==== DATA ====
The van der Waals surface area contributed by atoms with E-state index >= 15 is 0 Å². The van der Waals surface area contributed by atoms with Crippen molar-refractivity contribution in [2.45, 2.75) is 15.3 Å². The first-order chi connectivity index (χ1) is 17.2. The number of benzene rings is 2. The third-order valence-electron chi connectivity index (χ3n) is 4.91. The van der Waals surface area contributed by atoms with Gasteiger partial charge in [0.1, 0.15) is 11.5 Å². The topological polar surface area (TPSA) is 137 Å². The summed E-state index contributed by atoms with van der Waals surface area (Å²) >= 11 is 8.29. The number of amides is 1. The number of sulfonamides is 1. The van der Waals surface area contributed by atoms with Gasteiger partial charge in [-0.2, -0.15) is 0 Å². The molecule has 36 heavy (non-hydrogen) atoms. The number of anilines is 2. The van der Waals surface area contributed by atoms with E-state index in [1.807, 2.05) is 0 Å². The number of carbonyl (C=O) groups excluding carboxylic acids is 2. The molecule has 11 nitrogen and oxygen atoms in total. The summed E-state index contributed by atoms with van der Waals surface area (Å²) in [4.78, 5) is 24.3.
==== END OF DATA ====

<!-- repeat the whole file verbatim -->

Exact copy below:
The van der Waals surface area contributed by atoms with E-state index >= 15 is 0 Å². The van der Waals surface area contributed by atoms with Crippen molar-refractivity contribution in [2.45, 2.75) is 15.3 Å². The first-order chi connectivity index (χ1) is 17.2. The number of benzene rings is 2. The third-order valence-electron chi connectivity index (χ3n) is 4.91. The van der Waals surface area contributed by atoms with Gasteiger partial charge in [0.1, 0.15) is 11.5 Å². The topological polar surface area (TPSA) is 137 Å². The summed E-state index contributed by atoms with van der Waals surface area (Å²) >= 11 is 8.29. The number of amides is 1. The number of sulfonamides is 1. The van der Waals surface area contributed by atoms with Gasteiger partial charge in [-0.2, -0.15) is 0 Å². The molecule has 36 heavy (non-hydrogen) atoms. The number of anilines is 2. The van der Waals surface area contributed by atoms with E-state index in [1.807, 2.05) is 0 Å². The number of carbonyl (C=O) groups excluding carboxylic acids is 2. The molecule has 11 nitrogen and oxygen atoms in total. The summed E-state index contributed by atoms with van der Waals surface area (Å²) in [4.78, 5) is 24.3.